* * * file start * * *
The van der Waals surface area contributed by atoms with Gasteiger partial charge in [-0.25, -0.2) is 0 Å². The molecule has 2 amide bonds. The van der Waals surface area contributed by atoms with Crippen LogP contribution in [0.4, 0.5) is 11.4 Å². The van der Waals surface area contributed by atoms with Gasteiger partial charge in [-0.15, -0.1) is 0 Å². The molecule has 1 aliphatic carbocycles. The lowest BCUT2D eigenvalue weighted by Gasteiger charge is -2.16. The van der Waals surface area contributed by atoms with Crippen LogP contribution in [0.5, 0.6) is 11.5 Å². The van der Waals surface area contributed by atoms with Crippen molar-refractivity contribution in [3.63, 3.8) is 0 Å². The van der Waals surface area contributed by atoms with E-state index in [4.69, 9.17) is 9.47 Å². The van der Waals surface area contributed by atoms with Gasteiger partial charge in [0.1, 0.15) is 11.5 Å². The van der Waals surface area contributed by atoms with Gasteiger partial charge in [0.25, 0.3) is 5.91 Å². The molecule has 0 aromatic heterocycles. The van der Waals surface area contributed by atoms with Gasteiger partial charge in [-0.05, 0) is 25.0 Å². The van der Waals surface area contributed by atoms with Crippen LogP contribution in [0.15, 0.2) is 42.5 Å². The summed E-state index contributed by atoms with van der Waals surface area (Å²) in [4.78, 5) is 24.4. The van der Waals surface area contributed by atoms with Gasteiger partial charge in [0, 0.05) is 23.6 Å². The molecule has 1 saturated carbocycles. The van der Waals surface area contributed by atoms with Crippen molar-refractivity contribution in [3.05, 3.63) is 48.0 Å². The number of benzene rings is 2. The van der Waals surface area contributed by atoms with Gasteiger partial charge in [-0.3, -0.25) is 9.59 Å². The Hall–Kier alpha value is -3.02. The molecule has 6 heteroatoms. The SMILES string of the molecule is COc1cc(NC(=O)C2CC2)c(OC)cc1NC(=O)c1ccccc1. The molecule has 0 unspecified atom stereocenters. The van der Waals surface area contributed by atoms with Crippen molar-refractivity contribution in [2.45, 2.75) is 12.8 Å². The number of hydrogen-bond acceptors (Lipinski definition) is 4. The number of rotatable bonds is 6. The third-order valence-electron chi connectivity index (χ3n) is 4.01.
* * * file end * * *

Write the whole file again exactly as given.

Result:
The van der Waals surface area contributed by atoms with Gasteiger partial charge in [-0.25, -0.2) is 0 Å². The molecule has 2 amide bonds. The van der Waals surface area contributed by atoms with Crippen LogP contribution in [0.4, 0.5) is 11.4 Å². The van der Waals surface area contributed by atoms with Gasteiger partial charge in [-0.15, -0.1) is 0 Å². The molecule has 1 aliphatic carbocycles. The lowest BCUT2D eigenvalue weighted by Gasteiger charge is -2.16. The van der Waals surface area contributed by atoms with Crippen LogP contribution in [0.5, 0.6) is 11.5 Å². The van der Waals surface area contributed by atoms with Crippen molar-refractivity contribution in [3.63, 3.8) is 0 Å². The van der Waals surface area contributed by atoms with E-state index in [4.69, 9.17) is 9.47 Å². The van der Waals surface area contributed by atoms with Gasteiger partial charge in [0.1, 0.15) is 11.5 Å². The van der Waals surface area contributed by atoms with Gasteiger partial charge in [0.25, 0.3) is 5.91 Å². The molecule has 0 aromatic heterocycles. The van der Waals surface area contributed by atoms with Gasteiger partial charge in [-0.05, 0) is 25.0 Å². The van der Waals surface area contributed by atoms with Crippen LogP contribution in [0.15, 0.2) is 42.5 Å². The summed E-state index contributed by atoms with van der Waals surface area (Å²) in [4.78, 5) is 24.4. The van der Waals surface area contributed by atoms with Gasteiger partial charge in [0, 0.05) is 23.6 Å². The molecule has 1 saturated carbocycles. The van der Waals surface area contributed by atoms with Crippen molar-refractivity contribution in [3.05, 3.63) is 48.0 Å². The number of benzene rings is 2. The van der Waals surface area contributed by atoms with Gasteiger partial charge in [-0.3, -0.25) is 9.59 Å². The Hall–Kier alpha value is -3.02. The molecule has 6 heteroatoms. The SMILES string of the molecule is COc1cc(NC(=O)C2CC2)c(OC)cc1NC(=O)c1ccccc1. The molecule has 0 unspecified atom stereocenters. The van der Waals surface area contributed by atoms with Crippen molar-refractivity contribution in [2.45, 2.75) is 12.8 Å². The number of hydrogen-bond acceptors (Lipinski definition) is 4. The number of rotatable bonds is 6. The third-order valence-electron chi connectivity index (χ3n) is 4.01.